Sucking carbon from atmosphere through direct air capture to save the world

CO2 emission rose in 2022

On Earth day, the world always talks of zero emissions and a greener world, which always gains significance. In a world where electric vehicles and renewable energy are among those helping stopping carbon emission, a new world of technology and approach is no doubt going to have its positive impacts on mother earth. And this is sucking CO2 emitted by us from the atmosphere and storing it.

The Direct Air Capture (DAC) could be a solution for combating carbon emissions. Let us look at what DAC IS.


DAC involves capturing carbon dioxide directly from the air and then permanently storing it. This means that there is no further emission of the stored CO2. A DAC plant in Iceland captures 4,000 tonnes of carbon dioxide a year and stores it in basalt, a type of volcanic rock. The CO2 then mineralizes over around 20 years, turning into stone in a natural reaction with the rock.

The captured CO2 can also be reused in other industries. In food processing, it can be used to carbonate drinks. And in aviation, it is being combined with hydrogen to create synthetic low-carbon fuel.

The DAC involves two technologies – liquid and solid. Liquid systems pass air through chemical solutions (e.g. a hydroxide solution), which removes the CO2. The system reintegrates the chemicals back into the process by applying high-temperature heat while returning the rest of the air to the environment. Solid DAC technology makes use of solid sorbent filters that chemically bind with CO2. When the filters are heated and placed under a vacuum, they release the concentrated CO2, which is then captured for storage or use.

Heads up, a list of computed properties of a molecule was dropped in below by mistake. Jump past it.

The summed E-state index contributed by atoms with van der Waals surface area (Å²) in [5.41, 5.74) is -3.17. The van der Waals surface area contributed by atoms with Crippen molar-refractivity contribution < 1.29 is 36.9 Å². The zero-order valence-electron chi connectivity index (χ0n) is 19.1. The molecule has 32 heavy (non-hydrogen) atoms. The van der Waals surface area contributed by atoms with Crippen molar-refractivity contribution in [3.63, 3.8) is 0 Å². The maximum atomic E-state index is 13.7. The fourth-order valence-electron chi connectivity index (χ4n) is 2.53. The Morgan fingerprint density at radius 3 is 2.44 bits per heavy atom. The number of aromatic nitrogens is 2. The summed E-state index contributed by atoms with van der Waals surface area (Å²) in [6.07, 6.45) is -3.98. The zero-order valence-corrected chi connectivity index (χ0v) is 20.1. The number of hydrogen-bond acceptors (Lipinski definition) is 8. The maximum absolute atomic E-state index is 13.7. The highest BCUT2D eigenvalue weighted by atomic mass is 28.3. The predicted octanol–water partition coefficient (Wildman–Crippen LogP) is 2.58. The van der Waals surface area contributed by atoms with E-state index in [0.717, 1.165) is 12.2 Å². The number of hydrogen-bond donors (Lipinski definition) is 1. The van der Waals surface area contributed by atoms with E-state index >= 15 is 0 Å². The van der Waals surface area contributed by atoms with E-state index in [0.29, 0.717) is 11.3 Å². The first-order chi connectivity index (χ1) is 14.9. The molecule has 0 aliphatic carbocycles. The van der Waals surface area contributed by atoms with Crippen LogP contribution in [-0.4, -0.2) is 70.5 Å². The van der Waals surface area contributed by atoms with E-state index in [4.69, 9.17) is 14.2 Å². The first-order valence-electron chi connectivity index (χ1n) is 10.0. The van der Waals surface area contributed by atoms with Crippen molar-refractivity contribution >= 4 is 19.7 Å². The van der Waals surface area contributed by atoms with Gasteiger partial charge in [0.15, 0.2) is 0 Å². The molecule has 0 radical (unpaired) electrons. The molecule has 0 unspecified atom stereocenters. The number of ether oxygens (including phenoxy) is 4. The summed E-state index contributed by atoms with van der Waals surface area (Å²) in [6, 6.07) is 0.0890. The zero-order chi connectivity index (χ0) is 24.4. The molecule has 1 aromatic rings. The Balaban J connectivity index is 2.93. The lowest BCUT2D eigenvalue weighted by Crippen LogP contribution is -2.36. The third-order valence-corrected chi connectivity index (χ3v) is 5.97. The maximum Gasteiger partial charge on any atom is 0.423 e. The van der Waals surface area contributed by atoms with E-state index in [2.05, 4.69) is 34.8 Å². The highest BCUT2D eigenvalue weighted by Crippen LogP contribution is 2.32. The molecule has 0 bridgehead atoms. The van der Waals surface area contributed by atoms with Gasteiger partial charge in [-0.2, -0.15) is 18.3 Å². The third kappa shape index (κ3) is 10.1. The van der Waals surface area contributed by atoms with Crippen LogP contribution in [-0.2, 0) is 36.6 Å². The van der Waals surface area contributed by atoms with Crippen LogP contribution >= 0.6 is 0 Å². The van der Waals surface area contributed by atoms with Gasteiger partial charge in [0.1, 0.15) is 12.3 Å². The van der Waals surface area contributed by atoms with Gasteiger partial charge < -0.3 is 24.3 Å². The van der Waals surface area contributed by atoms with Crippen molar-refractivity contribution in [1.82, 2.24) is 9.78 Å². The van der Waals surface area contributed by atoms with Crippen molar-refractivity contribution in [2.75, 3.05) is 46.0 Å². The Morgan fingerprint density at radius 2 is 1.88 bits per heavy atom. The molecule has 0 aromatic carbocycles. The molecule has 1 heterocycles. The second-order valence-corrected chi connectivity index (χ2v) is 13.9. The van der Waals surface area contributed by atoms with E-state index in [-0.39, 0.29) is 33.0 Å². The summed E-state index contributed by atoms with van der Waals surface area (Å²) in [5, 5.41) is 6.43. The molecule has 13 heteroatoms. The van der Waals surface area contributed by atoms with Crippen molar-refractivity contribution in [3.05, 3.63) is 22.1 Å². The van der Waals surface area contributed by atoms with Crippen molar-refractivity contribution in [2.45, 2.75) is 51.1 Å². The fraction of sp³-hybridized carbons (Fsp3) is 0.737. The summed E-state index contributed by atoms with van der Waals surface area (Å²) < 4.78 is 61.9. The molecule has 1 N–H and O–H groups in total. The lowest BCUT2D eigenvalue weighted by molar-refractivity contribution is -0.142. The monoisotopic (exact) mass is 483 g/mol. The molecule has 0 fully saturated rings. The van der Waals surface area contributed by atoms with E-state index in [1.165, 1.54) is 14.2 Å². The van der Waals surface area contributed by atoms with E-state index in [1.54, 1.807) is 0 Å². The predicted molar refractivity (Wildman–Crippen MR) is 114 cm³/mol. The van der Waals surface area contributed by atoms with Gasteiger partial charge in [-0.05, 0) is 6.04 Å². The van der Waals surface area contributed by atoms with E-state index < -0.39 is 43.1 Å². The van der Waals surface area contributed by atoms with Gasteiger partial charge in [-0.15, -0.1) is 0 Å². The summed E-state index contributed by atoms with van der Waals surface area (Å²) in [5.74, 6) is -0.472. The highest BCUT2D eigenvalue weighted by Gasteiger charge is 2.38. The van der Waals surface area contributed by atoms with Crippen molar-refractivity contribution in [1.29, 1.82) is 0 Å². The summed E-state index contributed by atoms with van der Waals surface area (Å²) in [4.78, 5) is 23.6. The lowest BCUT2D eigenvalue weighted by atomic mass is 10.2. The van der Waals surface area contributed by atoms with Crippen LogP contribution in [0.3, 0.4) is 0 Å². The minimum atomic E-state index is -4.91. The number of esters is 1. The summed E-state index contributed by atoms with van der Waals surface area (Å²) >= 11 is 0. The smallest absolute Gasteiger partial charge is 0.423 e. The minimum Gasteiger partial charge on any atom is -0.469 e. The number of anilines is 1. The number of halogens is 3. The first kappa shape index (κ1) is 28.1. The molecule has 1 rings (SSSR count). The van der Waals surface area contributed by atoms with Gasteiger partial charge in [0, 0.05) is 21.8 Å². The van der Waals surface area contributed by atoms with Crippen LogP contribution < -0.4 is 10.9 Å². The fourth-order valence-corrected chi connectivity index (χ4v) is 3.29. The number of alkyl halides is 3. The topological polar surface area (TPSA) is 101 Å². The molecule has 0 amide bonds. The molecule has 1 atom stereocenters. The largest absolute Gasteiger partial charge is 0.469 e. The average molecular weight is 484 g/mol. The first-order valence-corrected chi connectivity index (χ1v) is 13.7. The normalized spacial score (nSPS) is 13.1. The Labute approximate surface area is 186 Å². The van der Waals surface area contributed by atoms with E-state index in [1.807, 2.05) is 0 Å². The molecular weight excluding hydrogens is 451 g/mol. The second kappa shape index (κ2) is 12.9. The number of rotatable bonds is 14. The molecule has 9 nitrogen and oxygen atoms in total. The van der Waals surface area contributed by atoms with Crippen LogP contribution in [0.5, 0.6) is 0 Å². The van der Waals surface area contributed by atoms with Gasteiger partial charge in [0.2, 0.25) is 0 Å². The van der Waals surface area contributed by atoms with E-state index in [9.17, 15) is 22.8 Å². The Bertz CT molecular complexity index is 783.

As per the date from the International Energy Agency (IEA), 19 Direct Air Capture facilities are in operation across the world. Of these, 18 are in Canada, Europe and the United States. The world’s first large-scale plant is in development in the US. It will be able to capture up to one million tonnes of CO2 a year.

Big companies such as Microsoft, e-commerce company Shopily and reinsurance firm Swiss Re are starting to invest in DAC removal as a way to offset their carbon emissions


The IEA says that DAC technologies need to be capturing more than 85 million tonnes of CO2 in 2030, and then 980 million tonnes in 2050 to help the world reach net zero emissions by 2050. Though a uphill task, there is good news that governments all over are for this technology. The IEA says that governments have committed almost four billion dollars to develop and deploy DAC plants since the start of 2020. Australia, Canada, Japan and the United Kingdom are among the countries investing in DAC research and development.


Other carbon removal options include nature-based solutions (e.g. afforestation, reforestation, and restoration of coastal and marine habitats), measures to enhance naturally occurring processes (e.g. land management approaches to increase the carbon content in soil, biochar) and other technology-based solutions such as bioenergy with carbon capture and storage (BECCS).


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